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Jungle Cat
Felis chaus
(Schreber, 1777)

Variety of habitats in India, Egypt, Southern Asia

Scientific Classification

















F. chaus

Conservation Status
(IUCN 3.1)
Least Concern

The jungle cat is a medium-sized wild cat native to South Asia, the Middle East and North Africa. They are particularly common in India.


Similar to the Serval, the jungle cat has long legs and a slender body. Their coat can vary from sandy brown, reddish to gray. The throat and underside being a pale cream. Brown stripes are seen on the legs and tail. They have relatively short black-tipped tails. The ears are long, rounded and reddish with lynx-like tufts on the tips.


Jungle cats live solitary lives, except for breeding season. They are most active during the day, but can also be seen during the night, often hunting and stopping during the noon hours. They swim in order to lose their scent, unlike most cats who use grooming to do this. They have also been seen sunbathing in cold days. Behavior of the jungle cat has not been extensively studied.


Despite their name, they do not inhabit jungles and rainforests. They prefer habitats near water with dense vegetation to hide in but can be found in a variety of habitats such as savannahs, deserts, wetlands and reedbeds along rivers and lakes. They have also adapted to living near human villages and agricultural lands. They live in abandoned burrows of other animals and in old buildings.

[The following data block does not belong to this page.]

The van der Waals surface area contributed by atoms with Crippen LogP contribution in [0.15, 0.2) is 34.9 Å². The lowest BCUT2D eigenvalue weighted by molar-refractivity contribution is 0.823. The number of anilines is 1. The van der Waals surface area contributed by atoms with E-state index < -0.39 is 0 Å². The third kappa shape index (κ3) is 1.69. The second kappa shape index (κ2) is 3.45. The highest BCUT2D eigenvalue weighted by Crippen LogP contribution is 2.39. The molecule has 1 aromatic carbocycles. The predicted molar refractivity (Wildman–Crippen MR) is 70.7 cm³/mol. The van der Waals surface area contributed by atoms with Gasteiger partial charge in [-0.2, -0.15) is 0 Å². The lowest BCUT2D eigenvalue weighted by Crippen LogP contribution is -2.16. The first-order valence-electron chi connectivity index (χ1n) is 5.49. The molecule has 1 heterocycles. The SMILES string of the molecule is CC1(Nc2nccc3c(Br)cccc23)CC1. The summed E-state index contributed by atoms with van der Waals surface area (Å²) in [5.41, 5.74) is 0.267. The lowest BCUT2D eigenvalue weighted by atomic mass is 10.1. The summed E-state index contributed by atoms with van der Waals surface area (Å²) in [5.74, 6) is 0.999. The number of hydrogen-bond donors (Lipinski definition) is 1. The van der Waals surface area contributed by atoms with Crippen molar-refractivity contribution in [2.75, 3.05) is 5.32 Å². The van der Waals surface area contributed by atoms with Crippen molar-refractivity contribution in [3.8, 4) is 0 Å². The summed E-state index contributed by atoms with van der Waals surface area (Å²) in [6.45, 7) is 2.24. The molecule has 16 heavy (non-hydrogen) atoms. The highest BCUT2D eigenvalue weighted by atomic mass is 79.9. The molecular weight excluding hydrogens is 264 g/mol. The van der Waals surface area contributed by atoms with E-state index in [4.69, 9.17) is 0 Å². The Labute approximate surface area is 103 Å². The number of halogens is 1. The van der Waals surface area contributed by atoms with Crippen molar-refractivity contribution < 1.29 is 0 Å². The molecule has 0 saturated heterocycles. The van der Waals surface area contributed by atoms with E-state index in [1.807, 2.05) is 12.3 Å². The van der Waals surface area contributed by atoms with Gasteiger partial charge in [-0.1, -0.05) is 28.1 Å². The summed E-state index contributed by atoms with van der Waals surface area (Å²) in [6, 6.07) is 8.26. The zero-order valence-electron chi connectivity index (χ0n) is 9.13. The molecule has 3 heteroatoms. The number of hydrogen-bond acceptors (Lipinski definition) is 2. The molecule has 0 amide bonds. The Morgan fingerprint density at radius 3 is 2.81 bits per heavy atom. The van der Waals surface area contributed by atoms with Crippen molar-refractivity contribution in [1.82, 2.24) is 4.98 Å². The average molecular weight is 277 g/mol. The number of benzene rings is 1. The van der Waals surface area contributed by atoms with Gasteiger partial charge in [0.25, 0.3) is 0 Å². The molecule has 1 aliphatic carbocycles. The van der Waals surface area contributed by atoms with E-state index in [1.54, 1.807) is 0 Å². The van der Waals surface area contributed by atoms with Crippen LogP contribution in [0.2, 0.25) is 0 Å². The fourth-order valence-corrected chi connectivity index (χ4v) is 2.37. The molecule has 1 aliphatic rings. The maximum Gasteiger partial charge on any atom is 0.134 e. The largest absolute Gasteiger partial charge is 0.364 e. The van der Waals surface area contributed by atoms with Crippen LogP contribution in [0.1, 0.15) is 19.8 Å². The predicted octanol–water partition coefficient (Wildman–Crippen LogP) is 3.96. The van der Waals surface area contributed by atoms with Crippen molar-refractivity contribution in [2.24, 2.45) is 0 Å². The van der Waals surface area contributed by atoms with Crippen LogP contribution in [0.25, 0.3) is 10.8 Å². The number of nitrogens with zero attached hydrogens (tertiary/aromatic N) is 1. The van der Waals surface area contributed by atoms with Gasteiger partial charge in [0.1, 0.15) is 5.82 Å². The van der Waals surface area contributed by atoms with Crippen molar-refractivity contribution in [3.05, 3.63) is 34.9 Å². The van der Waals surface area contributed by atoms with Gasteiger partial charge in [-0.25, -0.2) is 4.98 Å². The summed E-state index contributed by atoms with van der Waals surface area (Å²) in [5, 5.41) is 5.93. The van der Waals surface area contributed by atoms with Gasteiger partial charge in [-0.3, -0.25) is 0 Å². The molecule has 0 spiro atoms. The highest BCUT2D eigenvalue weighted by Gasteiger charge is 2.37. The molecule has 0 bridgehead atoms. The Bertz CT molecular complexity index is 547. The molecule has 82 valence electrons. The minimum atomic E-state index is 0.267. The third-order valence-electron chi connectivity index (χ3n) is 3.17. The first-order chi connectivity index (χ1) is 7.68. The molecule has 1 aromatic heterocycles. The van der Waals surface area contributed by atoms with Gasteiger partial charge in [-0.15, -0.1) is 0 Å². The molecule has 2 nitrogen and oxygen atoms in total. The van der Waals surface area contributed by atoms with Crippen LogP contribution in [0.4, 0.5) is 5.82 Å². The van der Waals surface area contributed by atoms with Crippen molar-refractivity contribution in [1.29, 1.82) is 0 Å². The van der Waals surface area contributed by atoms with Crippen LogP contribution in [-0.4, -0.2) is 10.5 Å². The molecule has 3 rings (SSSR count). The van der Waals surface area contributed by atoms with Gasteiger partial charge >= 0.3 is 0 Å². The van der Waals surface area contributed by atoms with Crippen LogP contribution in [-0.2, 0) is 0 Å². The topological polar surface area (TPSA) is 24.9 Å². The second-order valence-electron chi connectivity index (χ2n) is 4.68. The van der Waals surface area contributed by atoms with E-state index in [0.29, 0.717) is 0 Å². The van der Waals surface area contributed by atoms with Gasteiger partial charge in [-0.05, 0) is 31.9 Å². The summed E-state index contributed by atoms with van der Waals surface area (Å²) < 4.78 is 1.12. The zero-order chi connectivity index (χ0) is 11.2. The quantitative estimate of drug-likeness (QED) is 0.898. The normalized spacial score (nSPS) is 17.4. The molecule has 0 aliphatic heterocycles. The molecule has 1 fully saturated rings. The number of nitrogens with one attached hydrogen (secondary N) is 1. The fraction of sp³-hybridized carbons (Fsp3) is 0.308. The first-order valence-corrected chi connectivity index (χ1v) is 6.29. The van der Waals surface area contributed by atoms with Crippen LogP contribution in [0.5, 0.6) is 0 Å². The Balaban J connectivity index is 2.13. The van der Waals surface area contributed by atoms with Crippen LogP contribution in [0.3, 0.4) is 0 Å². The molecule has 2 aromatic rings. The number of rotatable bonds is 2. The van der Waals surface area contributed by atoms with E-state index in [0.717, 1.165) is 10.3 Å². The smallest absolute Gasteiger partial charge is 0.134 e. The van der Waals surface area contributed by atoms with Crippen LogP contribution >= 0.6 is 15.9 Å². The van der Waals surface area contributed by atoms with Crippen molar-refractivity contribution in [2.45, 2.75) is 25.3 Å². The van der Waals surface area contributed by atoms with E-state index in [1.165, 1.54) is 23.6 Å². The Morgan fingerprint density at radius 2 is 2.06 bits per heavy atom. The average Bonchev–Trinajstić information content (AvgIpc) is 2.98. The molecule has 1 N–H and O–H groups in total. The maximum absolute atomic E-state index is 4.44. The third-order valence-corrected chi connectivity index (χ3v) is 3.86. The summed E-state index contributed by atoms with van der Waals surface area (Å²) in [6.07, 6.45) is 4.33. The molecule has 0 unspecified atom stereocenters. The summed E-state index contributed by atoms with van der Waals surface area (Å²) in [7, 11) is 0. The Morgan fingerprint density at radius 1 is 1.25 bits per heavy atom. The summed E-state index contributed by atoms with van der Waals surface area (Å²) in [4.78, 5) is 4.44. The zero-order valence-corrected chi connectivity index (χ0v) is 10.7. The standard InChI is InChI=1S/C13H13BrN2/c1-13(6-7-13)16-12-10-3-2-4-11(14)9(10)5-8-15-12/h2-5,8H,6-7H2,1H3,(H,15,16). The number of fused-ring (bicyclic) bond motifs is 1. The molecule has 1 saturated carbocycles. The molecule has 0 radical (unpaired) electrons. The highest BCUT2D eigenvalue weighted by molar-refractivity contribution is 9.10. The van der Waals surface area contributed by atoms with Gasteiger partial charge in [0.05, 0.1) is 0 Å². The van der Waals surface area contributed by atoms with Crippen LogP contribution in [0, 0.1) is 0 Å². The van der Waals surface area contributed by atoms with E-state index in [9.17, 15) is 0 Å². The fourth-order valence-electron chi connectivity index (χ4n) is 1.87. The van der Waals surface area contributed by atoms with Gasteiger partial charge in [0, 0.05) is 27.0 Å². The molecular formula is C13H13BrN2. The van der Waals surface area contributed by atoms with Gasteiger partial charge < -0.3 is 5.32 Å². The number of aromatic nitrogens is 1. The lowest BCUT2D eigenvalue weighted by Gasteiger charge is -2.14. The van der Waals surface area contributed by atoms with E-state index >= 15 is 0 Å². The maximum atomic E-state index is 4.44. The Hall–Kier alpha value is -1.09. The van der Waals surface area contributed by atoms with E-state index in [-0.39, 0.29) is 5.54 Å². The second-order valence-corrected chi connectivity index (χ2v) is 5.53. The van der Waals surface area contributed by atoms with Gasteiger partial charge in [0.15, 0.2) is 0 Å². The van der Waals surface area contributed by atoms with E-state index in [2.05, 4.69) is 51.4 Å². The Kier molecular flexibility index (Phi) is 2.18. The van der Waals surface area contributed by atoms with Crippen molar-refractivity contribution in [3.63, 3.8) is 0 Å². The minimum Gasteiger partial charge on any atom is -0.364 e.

Jungle cats mainly hunt for small rodents but will also eat frogs, birds and wild pigs. Near human settlements they feed on chickens and ducks. They are excellent swimmers and sometimes dive in shallow waters to catch fish. Like most other cats, they stalk and ambush prey, using reeds as cover.

Conservation Status[]

Habitat loss, hunting and persecution by humans are threats to jungle cats. Farmers often trap and poison jungle cats for attacking and killing livestock and are also poached for their fur. In many areas they are listed as critically endangered. Many countries have prohibited hunting but populations are currently declining.


  • Unlike most cats, the jungle cat has equally-sized claws on both fore and hind legs.
  • A few jungle cats have been found mummified and placed in tombs in ancient Egypt.
  • Cat breeders have been able to breed jungle cats with domestic cats, making the Chausie and jungle bob.
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